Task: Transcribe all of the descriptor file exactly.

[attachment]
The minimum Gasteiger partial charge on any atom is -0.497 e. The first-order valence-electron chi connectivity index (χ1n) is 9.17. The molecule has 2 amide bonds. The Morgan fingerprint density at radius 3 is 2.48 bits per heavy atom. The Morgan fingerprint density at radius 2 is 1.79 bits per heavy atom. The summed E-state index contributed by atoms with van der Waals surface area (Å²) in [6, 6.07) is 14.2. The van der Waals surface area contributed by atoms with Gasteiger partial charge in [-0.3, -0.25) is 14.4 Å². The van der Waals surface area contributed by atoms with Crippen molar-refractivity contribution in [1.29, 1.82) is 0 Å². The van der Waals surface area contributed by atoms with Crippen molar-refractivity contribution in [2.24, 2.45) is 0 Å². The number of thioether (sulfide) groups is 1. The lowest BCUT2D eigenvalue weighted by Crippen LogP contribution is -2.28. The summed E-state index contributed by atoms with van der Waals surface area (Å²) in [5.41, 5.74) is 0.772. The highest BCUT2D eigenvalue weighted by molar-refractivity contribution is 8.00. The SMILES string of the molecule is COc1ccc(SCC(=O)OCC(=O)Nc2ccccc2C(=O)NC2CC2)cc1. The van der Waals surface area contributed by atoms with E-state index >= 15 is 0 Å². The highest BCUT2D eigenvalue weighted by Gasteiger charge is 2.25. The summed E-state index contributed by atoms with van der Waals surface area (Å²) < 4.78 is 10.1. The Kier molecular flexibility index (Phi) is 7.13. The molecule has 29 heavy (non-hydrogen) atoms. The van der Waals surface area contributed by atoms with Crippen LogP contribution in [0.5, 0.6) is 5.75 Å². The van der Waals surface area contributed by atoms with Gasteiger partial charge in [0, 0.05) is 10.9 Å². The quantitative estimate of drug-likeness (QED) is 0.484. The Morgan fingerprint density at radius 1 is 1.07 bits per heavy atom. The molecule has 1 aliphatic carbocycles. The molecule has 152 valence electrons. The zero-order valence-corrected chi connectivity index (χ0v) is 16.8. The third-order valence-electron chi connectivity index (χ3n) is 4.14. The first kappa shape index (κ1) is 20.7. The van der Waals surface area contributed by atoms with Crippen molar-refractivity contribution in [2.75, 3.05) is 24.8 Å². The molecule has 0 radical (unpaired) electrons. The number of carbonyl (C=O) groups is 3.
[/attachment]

The minimum Gasteiger partial charge on any atom is -0.497 e. The first-order valence-electron chi connectivity index (χ1n) is 9.17. The molecule has 2 amide bonds. The Morgan fingerprint density at radius 3 is 2.48 bits per heavy atom. The Morgan fingerprint density at radius 2 is 1.79 bits per heavy atom. The summed E-state index contributed by atoms with van der Waals surface area (Å²) in [6, 6.07) is 14.2. The van der Waals surface area contributed by atoms with Gasteiger partial charge in [-0.3, -0.25) is 14.4 Å². The van der Waals surface area contributed by atoms with Crippen molar-refractivity contribution in [1.29, 1.82) is 0 Å². The van der Waals surface area contributed by atoms with Crippen molar-refractivity contribution in [2.24, 2.45) is 0 Å². The number of thioether (sulfide) groups is 1. The lowest BCUT2D eigenvalue weighted by Crippen LogP contribution is -2.28. The summed E-state index contributed by atoms with van der Waals surface area (Å²) in [5.41, 5.74) is 0.772. The highest BCUT2D eigenvalue weighted by molar-refractivity contribution is 8.00. The SMILES string of the molecule is COc1ccc(SCC(=O)OCC(=O)Nc2ccccc2C(=O)NC2CC2)cc1. The van der Waals surface area contributed by atoms with E-state index >= 15 is 0 Å². The highest BCUT2D eigenvalue weighted by Gasteiger charge is 2.25. The summed E-state index contributed by atoms with van der Waals surface area (Å²) < 4.78 is 10.1. The Kier molecular flexibility index (Phi) is 7.13. The molecule has 29 heavy (non-hydrogen) atoms. The van der Waals surface area contributed by atoms with Crippen LogP contribution in [0.5, 0.6) is 5.75 Å². The van der Waals surface area contributed by atoms with Gasteiger partial charge in [0, 0.05) is 10.9 Å². The quantitative estimate of drug-likeness (QED) is 0.484. The Morgan fingerprint density at radius 1 is 1.07 bits per heavy atom. The molecule has 1 aliphatic carbocycles. The molecule has 152 valence electrons. The zero-order valence-corrected chi connectivity index (χ0v) is 16.8. The third-order valence-electron chi connectivity index (χ3n) is 4.14. The first kappa shape index (κ1) is 20.7. The van der Waals surface area contributed by atoms with Crippen molar-refractivity contribution in [2.75, 3.05) is 24.8 Å². The molecule has 0 radical (unpaired) electrons. The number of carbonyl (C=O) groups is 3.